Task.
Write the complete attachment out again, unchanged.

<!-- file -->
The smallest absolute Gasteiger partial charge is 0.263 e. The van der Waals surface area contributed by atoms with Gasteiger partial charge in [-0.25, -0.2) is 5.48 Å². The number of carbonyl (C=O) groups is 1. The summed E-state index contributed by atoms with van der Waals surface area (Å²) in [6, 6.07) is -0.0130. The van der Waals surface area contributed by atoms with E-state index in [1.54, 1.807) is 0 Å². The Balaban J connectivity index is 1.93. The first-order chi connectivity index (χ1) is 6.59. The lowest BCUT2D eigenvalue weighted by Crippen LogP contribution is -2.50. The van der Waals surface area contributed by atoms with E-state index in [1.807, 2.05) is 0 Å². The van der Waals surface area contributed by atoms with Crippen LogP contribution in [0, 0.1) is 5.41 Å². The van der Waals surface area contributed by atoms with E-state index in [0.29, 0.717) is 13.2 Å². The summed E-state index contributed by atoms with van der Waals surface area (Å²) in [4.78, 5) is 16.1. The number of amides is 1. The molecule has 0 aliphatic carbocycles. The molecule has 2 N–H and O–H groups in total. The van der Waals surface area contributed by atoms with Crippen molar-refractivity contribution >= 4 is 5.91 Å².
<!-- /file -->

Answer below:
The smallest absolute Gasteiger partial charge is 0.263 e. The van der Waals surface area contributed by atoms with Gasteiger partial charge in [-0.25, -0.2) is 5.48 Å². The number of carbonyl (C=O) groups is 1. The summed E-state index contributed by atoms with van der Waals surface area (Å²) in [6, 6.07) is -0.0130. The van der Waals surface area contributed by atoms with E-state index in [1.54, 1.807) is 0 Å². The Balaban J connectivity index is 1.93. The first-order chi connectivity index (χ1) is 6.59. The lowest BCUT2D eigenvalue weighted by Crippen LogP contribution is -2.50. The van der Waals surface area contributed by atoms with E-state index in [1.807, 2.05) is 0 Å². The van der Waals surface area contributed by atoms with Crippen LogP contribution in [0, 0.1) is 5.41 Å². The van der Waals surface area contributed by atoms with E-state index in [0.29, 0.717) is 13.2 Å². The summed E-state index contributed by atoms with van der Waals surface area (Å²) in [4.78, 5) is 16.1. The number of amides is 1. The molecule has 0 aliphatic carbocycles. The molecule has 2 N–H and O–H groups in total. The van der Waals surface area contributed by atoms with Crippen molar-refractivity contribution >= 4 is 5.91 Å².